What sort of a compromise on social issues should conservatives accept in order to cut spending? I suggested that Mitch Daniels’s proposed “truce” would be a no-brainer if it meant trading only some rhetoric for installing a real fiscal conservative in the White House. But now I see that Daniels wasn’t proposing as modest a trade-off as I thought. John McCormack:
I asked Daniels if that meant the next president shouldn’t push issues like stopping taxpayer funding of abortion in Obamacare or reinstating the Mexico City Policy banning federal funds to overseas groups that perform abortions. Daniels replied that we face a “genuine national emergency” regarding the budget and that “maybe these things could be set aside for a while. But this doesn’t mean anybody abandons their position at all. Everybody just stands down for a little while, while we try to save the republic.”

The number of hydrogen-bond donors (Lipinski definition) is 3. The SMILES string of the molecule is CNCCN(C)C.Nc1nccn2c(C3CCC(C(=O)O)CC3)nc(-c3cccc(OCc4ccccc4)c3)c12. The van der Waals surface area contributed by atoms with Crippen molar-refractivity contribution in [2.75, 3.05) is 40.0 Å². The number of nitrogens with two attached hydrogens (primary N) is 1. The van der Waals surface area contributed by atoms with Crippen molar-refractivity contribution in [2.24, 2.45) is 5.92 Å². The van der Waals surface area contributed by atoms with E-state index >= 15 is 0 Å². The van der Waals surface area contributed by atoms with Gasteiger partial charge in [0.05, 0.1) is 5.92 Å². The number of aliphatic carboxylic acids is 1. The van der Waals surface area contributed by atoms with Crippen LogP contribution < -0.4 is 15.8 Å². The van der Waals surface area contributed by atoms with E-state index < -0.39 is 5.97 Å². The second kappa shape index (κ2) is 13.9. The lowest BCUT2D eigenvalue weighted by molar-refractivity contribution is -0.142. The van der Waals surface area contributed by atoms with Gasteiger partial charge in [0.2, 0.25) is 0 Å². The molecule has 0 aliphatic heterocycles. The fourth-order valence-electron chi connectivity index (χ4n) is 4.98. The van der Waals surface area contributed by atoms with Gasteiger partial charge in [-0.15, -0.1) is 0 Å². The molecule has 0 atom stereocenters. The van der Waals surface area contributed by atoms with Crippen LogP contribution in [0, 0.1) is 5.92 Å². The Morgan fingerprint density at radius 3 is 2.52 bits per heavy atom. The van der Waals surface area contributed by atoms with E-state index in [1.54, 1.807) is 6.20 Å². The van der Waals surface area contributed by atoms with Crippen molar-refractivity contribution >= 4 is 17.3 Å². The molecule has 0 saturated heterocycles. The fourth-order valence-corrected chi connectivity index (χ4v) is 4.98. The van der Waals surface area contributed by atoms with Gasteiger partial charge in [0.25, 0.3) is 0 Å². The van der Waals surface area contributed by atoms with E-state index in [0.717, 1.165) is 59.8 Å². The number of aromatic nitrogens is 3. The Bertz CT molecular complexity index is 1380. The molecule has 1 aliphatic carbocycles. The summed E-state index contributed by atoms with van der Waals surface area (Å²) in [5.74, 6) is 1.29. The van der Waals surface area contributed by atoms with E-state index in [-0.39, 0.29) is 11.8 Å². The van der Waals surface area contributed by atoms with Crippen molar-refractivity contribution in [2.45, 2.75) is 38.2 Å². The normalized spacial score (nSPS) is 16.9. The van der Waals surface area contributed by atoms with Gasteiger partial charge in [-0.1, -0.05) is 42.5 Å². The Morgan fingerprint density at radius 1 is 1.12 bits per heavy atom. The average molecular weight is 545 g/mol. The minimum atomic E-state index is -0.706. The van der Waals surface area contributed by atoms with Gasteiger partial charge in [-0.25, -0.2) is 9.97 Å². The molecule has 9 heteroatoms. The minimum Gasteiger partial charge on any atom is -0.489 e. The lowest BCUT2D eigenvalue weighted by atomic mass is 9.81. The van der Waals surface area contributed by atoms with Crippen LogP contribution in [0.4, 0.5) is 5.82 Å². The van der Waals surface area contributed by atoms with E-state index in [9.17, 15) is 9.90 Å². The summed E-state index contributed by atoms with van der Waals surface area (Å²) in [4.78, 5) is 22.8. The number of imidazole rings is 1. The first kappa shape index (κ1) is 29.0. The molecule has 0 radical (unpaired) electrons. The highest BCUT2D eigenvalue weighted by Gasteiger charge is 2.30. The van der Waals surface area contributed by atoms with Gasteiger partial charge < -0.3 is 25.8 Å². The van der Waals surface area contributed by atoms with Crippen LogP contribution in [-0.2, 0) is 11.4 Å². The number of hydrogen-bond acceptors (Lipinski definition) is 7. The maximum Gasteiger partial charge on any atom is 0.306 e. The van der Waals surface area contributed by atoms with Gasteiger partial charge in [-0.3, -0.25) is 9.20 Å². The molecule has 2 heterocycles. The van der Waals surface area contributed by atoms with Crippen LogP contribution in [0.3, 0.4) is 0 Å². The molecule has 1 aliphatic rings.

To clarify whether Daniels simply wants to de-emphasize these issues or actually not act on them, I asked if, as presdient, he would issue an executive order to reinstate Reagan’s “Mexico City Policy” his first week in office. (Obama revoked the policy during his first week in office). Daniels replied, “I don’t know.”
Failing to reinstate the Mexico City policy would not be a truce. It would be an unconditional surrender. In recent history a party change in the presidency has meant the automatic reversal of the previous administration’s policy on the Mexico City rule; an incoming Republican would simply be maintaining the status quo by reinstating it.
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